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STORY (eerie classic) - This story is set in a small town in Illinois sometime in the 50's or 60's. The main characters, Will and Jim, are about 13. When a carnival run by "night people" comes into town, they become entwined with dark characters and sinister occurrences. There is an evil illustrated man, a dust witch, freaks, etc. A big part of the story revolves around a merry-go-round which plays the Death March for music. When the music plays, a rider will get older and approach death. If the music plays backwards, the rider becomes younger. This creates some very interesting situations!
This is my first Bradbury book and, wow, can he slap together a sentence! My 8th grade English Lit teacher would have names for this kind of writing, but all I can say is it's very descriptive. I enjoyed it immensely...to a point. After a couple hours I got tired of distilling actions from the long sentences. I also got tired of meandering around in the adventures of the young boys. Reminded me a little bit of Huckleberry Finn but in a sinister setting. It was enjoyable, but a little too much of a good thing for this listener.
PERFORMANCE - Wow. Double wow! I love Christian Rummel's voice in The Lost Fleet series. He could read the phone book and make it sound sexy. But this book really showcases his talent. His performance takes Bradbury's language and conjures incredibly wicked images.
OVERALL - This would make a good Halloween listen. It's not scary, but it's very eerie and sinister. I urge you to listen to the sample to hear the quality of the writing and the performance. There's no sex, bad language or gore, but there are ugly characters and very weird situations. Recommended for mature male or female listeners only, due to the advanced language.
28 of 30 people found this review helpful
If you could sum up Something Wicked This Way Comes in three words, what would they be?
Fun, Frightfully Fun
What was one of the most memorable moments of Something Wicked This Way Comes?
The relationship between Will and his father Charles Halloway. Usually in teen horror books, the parents are either absent or inconsequential, mean, or foolish. Here, Bradbury wrote the strongest parent and child relationship since Scout and Atticus Finch in Harper Lee's "To Kill a Mocking Bird." Mr. Halloway is strong and intuitive, sad and adventuresome. I wish I had a dad like him.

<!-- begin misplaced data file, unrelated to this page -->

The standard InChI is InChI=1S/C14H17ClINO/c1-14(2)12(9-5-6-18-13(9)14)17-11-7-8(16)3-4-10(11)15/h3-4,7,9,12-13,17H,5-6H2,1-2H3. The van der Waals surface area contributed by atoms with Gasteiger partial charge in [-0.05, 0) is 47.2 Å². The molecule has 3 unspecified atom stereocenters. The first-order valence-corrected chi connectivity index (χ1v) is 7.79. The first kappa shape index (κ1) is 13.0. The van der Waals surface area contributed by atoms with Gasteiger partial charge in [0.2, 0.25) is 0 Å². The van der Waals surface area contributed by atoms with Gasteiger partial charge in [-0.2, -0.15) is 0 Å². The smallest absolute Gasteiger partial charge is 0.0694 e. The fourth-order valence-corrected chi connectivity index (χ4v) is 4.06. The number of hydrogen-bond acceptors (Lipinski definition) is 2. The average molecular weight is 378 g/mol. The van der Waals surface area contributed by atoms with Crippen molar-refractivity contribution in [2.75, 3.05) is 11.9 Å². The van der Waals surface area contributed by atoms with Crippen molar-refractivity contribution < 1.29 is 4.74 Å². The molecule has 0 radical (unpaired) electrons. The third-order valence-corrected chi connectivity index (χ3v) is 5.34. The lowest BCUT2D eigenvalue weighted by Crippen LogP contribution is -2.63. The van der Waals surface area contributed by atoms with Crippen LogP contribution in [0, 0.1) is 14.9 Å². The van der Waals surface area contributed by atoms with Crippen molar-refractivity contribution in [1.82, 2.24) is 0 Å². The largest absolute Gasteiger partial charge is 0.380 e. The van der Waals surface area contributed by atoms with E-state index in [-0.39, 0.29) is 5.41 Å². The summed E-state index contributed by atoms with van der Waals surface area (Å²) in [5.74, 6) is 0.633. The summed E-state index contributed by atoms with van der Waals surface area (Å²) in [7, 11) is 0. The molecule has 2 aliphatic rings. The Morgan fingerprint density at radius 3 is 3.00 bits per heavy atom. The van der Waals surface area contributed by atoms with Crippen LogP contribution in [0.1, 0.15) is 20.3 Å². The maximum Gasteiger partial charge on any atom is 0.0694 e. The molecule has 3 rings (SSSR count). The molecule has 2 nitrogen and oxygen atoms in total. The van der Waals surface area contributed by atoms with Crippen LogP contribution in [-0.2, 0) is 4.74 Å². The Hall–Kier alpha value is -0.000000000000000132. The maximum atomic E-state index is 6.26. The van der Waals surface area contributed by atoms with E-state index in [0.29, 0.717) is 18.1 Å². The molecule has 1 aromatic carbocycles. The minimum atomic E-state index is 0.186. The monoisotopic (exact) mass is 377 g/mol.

Which scene was your favorite?
The library scene in which Mr. Dark and his minions search for Will and Jim. Narrator Christian Rummel relished performing evil incarnate with purrs and growls. I was on the edge of my seat.
Did you have an extreme reaction to this book? Did it make you laugh or cry?
Cry no, but laugh sometimes. It was a knowing laugh of remembering how it was like to be a kid. This book thrilled and chilled me.
Any additional comments?
I had met Ray Bradbury a couple of times to sign other books. I wish I had read this one so I could have asked him questions about it. He is a skilled writer of the highest order and his writing references the greatest books in literature. This shows that like Mr. Halloway, he invested a lot of time in the library.
Audible did a fantastic job with this polished production. I will read more.
8 of 8 people found this review helpful
Any additional comments?
Gave the book a try as it is not the usual book I would listen to. I give up on chapter twenty eight. The book never gripped me and I was disappointed with it.
I would listen to another book by this narrator.
2 of 2 people found this review helpful
I found the story too meandering to follow well in this form. The narrator didn't particularly help, but he did suit the story.
2 of 3 people found this review helpful
The writer creates and imersive story. He encapsulates the feeling of creepy dread. I thought the concepts were fascinating.
However this is a slow paced book and the narrator had a very droaning voice so you will either love it and be transported right into the world or (as I did at times) be transported to sleep.